Small actions can make large differences in air quality

August 10, 2005|by CANDICE BOSLEY

Small acts add up.

Individual words create great American novels, separate brush strokes form masterpiece paintings and musical notes combine into timeless compositions.

In the Eastern Panhandle, officials with the Clean Air Connection hope small acts will help make the air cleaner and safer to breathe.

A pamphlet and Web site have been created, with tips on how everyone can help reduce ground-level ozone - commonly called smog - in the area.

Ground-level ozone has been measured in the area at levels above what is acceptable by federal standards, prompting the Berkeley County Commission, Jefferson County Commission and City of Martinsburg to enter into an Early Action Compact to try to reduce smog.


Without the compact, the area would have been labeled as "nonattainment," which could affect economic development, officials have said.

For now, nonattainment status has been deferred until 2007 to determine whether the area can reduce its ground-level ozone to acceptable levels, said Kristin Harris, program coordinator for the Eastern Panhandle Clean Air Connection.

Some of the seven voluntary control measures created by the Clean Air Connection rely on public participation.

They include a program encouraging bicycling and walking instead of driving, raising awareness of the ozone problem among the general public and declaring certain days as Air Quality Action Days, when ground-level ozone levels are posed to be exceptionally high.

Small things people can do to help reduce ground-level ozone include refueling cars at night; commuting, carpooling or taking public transportation to work; combining errands, since cold-engine starts produce more emissions; avoiding idling at drive-through windows; postponing mowing lawns on Air Quality Action Days, since gasoline-powered lawn mowers running for an hour can emit as many pollutants as a car running for eight hours; limiting use of products like aerosol spray cans, fingernail polish, staining products and spray-on paints; and conserving energy at home and work.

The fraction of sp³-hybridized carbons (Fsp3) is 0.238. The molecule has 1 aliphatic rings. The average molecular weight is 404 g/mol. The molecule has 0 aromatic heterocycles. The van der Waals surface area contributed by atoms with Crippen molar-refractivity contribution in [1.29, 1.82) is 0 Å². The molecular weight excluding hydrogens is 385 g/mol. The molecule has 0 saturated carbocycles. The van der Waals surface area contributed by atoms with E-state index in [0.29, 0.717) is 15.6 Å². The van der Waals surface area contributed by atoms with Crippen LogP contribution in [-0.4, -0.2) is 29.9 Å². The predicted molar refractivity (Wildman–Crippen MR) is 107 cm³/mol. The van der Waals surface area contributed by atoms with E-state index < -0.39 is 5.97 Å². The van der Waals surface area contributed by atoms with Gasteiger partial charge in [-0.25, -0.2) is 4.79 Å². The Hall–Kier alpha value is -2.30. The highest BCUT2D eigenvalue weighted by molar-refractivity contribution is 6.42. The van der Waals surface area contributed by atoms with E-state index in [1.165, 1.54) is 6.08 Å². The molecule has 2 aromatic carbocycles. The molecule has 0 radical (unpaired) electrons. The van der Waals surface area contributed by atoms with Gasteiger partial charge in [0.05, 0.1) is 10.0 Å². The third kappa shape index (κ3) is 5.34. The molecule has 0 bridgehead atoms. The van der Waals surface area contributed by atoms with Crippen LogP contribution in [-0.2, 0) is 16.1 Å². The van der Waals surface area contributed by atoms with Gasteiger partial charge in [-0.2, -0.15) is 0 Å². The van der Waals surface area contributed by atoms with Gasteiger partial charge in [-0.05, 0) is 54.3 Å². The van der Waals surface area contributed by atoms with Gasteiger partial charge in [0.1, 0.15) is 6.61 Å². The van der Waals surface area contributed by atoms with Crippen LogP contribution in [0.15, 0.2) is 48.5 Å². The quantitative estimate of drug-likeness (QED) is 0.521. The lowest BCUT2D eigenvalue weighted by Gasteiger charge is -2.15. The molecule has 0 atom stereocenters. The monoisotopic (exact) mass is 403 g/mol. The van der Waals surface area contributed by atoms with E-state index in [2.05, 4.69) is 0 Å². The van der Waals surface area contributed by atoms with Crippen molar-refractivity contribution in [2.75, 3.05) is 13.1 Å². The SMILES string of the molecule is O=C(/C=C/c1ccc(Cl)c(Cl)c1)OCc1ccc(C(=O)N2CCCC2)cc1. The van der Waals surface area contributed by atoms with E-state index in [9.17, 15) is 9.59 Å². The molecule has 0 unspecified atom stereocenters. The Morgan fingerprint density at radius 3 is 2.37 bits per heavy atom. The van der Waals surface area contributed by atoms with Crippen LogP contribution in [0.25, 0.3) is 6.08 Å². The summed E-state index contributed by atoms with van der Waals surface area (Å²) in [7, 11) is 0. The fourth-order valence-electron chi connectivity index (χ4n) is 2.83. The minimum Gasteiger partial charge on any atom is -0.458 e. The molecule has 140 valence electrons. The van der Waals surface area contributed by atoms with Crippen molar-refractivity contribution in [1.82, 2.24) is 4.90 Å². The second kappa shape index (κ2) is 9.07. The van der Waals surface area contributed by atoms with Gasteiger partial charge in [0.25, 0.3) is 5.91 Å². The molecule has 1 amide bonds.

Another of the seven measures created by the Clean Air Connection - retrofitting the area's school buses with devices that reduce emissions - already has been done.

Reducing the amount of time vehicles, especially large diesel trucks and buses, idle can help reduce smog, as can enforcement of open-burning laws, Harris said.

Ground-level ozone is created by a chemical reaction in heat and sunshine between nitrogen oxides and volatile organic compounds, including gasoline, paint thinners, paint solvents and alcohols, said Fred Durham, with the state Department of Environmental Protection's Division of Air Quality.

Ground-level ozone is different than the ozone layer in the upper atmosphere, which protects people and the environment from harmful ultraviolet radiation.

A color-coded system has been created to describe the level of ground-level ozone. Anyone interested can receive daily e-mails outlining the forecast with regard to smog.

A Code Green forecast means the air quality is good.

A Code Yellow forecast indicates ground-level ozone levels are predicted to be moderate, with unusually sensitive people advised to reduce prolonged or intense activity outside.

A Code Orange forecast indicates ozone pollution could be unhealthy for sensitive people, particularly those with a lung condition like asthma. Code Orange forecasts are accompanied by an Air Quality Action Day alert, which includes suggestions on how people can protect their health and improve air quality.

A Code Red forecast, likely to be rare, indicates ground-level ozone levels are predicted to be unhealthy for everyone.

This summer the weather has been hot and humid, prompting a few Code Yellow forecasts, but only one day - Sunday, June 26 - was predicted to be a possible Code Orange, Harris said.

The summer ozone season began May 1 and ends Sept. 30.

For more information, or to sign up for the e-mail forecast list, go to

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